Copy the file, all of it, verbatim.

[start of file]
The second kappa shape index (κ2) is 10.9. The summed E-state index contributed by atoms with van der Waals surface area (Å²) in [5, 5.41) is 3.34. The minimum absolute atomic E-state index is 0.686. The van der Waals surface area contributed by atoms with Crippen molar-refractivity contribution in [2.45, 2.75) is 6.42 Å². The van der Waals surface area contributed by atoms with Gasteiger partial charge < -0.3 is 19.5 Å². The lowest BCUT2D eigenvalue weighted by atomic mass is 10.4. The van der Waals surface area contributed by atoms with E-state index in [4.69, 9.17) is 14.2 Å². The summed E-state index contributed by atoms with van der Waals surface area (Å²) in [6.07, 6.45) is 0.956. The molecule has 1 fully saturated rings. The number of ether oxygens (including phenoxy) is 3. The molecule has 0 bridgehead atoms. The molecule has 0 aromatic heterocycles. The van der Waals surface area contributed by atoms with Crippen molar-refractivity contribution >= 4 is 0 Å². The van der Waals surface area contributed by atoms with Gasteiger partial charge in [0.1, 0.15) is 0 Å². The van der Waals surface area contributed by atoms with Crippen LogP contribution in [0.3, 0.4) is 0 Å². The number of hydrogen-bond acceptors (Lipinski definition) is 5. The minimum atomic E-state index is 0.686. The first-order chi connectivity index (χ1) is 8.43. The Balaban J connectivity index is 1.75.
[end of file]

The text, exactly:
The second kappa shape index (κ2) is 10.9. The summed E-state index contributed by atoms with van der Waals surface area (Å²) in [5, 5.41) is 3.34. The minimum absolute atomic E-state index is 0.686. The van der Waals surface area contributed by atoms with Crippen molar-refractivity contribution in [2.45, 2.75) is 6.42 Å². The van der Waals surface area contributed by atoms with Gasteiger partial charge < -0.3 is 19.5 Å². The lowest BCUT2D eigenvalue weighted by atomic mass is 10.4. The van der Waals surface area contributed by atoms with E-state index in [4.69, 9.17) is 14.2 Å². The summed E-state index contributed by atoms with van der Waals surface area (Å²) in [6.07, 6.45) is 0.956. The molecule has 1 fully saturated rings. The number of ether oxygens (including phenoxy) is 3. The molecule has 0 bridgehead atoms. The molecule has 0 aromatic heterocycles. The van der Waals surface area contributed by atoms with Crippen molar-refractivity contribution >= 4 is 0 Å². The van der Waals surface area contributed by atoms with Gasteiger partial charge in [0.1, 0.15) is 0 Å². The van der Waals surface area contributed by atoms with Crippen LogP contribution in [0.3, 0.4) is 0 Å². The number of hydrogen-bond acceptors (Lipinski definition) is 5. The minimum atomic E-state index is 0.686. The first-order chi connectivity index (χ1) is 8.43. The Balaban J connectivity index is 1.75.